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Boardwalk Empire: Tete a Tete

Nucky and the boys are gathered at Eli’s bedside, examining police records and mugshots for the D’Alessio brothers. One of the cronies sighs that it’s easy to forget faces and facts in the confusion of a holdup, but Eli’s sure the guys in the picture are the ones who robbed the casino. George O’Neill, the guy whose route Eli picked up last week (and who was also the one who got robbed on the boardwalk not so long ago) picks up one of the pictures and identifies the subject as the kid who spit on him, thus precipitating said robbery. Halloran, Eli’s right-hand-man, helpfully informs Nucky that the gang they’re looking at is the D’Alessios, “Dagos out of Philly.” They’ve been busy, robbing restaurants and shooting customers and waiters. All George cares about is that the kid called him fat. Nucky gives him an identical glare to the one I’m giving him for saying something so stupid. Eli points out that these guys are pretty violent, so George got off fairly easy.

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Boardwalk Empire: Mustering the Troops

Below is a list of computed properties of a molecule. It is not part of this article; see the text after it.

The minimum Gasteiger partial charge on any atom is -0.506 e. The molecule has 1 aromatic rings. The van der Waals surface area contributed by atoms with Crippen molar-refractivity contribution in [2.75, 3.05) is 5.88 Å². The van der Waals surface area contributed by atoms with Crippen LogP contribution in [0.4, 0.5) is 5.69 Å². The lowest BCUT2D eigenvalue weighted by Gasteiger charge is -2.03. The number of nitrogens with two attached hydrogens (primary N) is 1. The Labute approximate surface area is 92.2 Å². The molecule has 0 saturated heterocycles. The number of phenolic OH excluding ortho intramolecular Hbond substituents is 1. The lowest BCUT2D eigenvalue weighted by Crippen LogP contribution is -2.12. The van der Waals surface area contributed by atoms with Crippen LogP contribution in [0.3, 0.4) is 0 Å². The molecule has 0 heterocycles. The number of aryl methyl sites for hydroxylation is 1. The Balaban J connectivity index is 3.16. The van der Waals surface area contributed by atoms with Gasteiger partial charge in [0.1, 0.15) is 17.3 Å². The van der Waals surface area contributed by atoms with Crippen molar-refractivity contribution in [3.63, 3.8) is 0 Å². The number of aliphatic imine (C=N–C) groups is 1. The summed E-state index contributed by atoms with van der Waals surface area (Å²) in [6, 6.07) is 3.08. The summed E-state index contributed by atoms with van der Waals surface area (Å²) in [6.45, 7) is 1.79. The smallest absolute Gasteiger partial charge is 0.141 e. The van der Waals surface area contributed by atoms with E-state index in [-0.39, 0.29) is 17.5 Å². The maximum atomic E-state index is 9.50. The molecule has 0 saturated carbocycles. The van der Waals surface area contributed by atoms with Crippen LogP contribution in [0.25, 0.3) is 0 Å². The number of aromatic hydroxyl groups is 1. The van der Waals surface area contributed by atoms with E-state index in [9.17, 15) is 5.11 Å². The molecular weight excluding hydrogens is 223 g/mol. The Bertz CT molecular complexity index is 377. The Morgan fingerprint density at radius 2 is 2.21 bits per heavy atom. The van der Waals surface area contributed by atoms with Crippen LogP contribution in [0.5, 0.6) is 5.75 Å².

Eli, dressed in a suit instead of his customary uniform, sits expectantly at a desk—Nucky’s desk, no less—staring at the door. We can dimly hear the sound of people talking on the other side of it. Eli pushes a few things around on the desk to kill time, and finally the door opens and one of his officers comes in with the news that the voice he was just talking to was not some VIP dropping in for a face-to-face, but a drunk guy from the GM convention who got off on the wrong floor. Eli’s disappointed to learn nobody’s come to transact business, even though he’s in charge of things while Nucky’s away. He slumps back in the chair and orders the officer—evidently his replacement Eddie—to get him a cup of coffee. While the officer scurries to do so, Eli grouses that he could do Nucky’s job—the gladhanding and bad-joke-telling—pretty well himself.